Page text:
Heroin Use Today

Heroin is an opioid, first synthesized and sold in the late 1800’s. Like other opioids, heroin has a calming affect on the body, used as an antidepressant and a painkiller. Opioids have been used for centuries to provide relief from pain beginning in Egypt before making their way to Europe and India.

Derived from opium poppy sap, opioids can be found in the form of powder, tablets, pills, syrups and capsules. Heroin is typically sold in a powder that is most commonly injected, but can also be snorted smoked or sniffed. It is one of the most addictive substances on the market, which is why it is the most deadly. It has become one of the most widely used drugs amongst users worldwide with statistics rising everyday.

In the United States, heroin addiction has become an epidemic. In our country alone there are currently over one million heroin users across the nation. This startling number is five times what it was in 2000, increasing at a dramatic, unprecedented rate. Over 10,000 individuals die of a heroin overdose every year, which accounts for roughly 60% of all drug related deaths. In the past, most of the country’s heroin use was confined to urban areas. This is no longer the case as heroin addiction has spiked in suburban and rural communities, as well.

It is important for all of use to be educated about heroin addiction and how to deal with the issues that have risen because of our country’s epidemic. We must be armed with the facts about heroin abuse to start combating the problem and making headway towards a solution for the future. This article is intended to inform others on exactly how heroin addiction affects the mind and body of a drug addict. We will be discuss, explain and explore dopamine, opiate receptors, and the symptoms and side effects of heroin addiction.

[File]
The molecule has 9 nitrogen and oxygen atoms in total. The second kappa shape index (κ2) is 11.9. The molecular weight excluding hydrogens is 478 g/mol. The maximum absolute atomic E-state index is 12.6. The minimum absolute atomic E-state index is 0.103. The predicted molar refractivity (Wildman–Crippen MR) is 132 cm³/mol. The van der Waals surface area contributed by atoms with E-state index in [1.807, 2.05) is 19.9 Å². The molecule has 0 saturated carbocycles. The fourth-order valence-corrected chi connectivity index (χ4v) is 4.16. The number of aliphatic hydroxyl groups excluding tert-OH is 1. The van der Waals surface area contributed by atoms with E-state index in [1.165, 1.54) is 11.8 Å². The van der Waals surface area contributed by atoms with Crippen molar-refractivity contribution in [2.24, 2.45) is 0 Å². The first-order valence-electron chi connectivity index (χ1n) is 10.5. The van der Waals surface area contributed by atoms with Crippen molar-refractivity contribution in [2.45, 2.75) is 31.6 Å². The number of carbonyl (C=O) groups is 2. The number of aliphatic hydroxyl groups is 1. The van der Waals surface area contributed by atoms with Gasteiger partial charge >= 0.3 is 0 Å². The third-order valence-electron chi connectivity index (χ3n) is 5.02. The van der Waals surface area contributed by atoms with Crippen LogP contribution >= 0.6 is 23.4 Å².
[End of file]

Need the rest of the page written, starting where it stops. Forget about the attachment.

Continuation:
Key Concepts in Opioid Addiction

Opioids are a group of drugs that have been and are still used for medical purposes across the globe. Morpheme and codeine are common opiates that are prescribed to alleviate pain after surgery and to combat the side effects of certain illnesses. These are the key concepts that allow heroin alter our physical and mental states:

Dopamine – A neurotransmitter that controls emotions, motivation, movement and pleasure and plays a major role in reward based systems. Certain drugs, like heroin, produce excess amounts of dopamine in the brain. This dramatic increase in a feeling of euphoria is what keeps addicts coming back for more. The brain is rewarded with a spike in dopamine when a an addict is using heroin, causing it to crave the drug to produce another high.

Opioid receptors – A group of receptors in the brain with opioids as ligands, a molecule that binds to another. When opiates attach to the group of receptors, the brain sends signals to block pain and other senses related to emotion. The result is slower breathing and a calming feeling.

Opiates and Opioids – Alkaloid compounds naturally found in the opium poppy plant. Psychoactive compounds are found in opiates that trigger different sensations in the brain and body.

GABA – A Neurotransmitter that plays an important role in anxiety and more. Typically, GABA inhibits the amount of dopamine that is released in the brain. However, the use of opioids prevents GABA from working properly, allowing excess amounts of dopamine to be produced when heroin is in the system.

What Happens To Our Bodies When We Use Heroin?

When heroin is introduced into the bloodstream it travels to our brain and attaches itself to the opiate receptors in the cortex. What happens next? Our bodies produce dopamine in excess and our brain becomes flooded with the neurotransmitter. We experience an intense feeling of euphoria and pleasure, rewarding our brain for using the heroin. Opioid abuse also decreases our level of GABA. Low levels of this neurotransmitter are linked to irregular sleep patterns, depression, excessive stress, and anxiety. Because GABA is involved in the slowing of dopamine release, without this key component dopamine is produced in higher levels.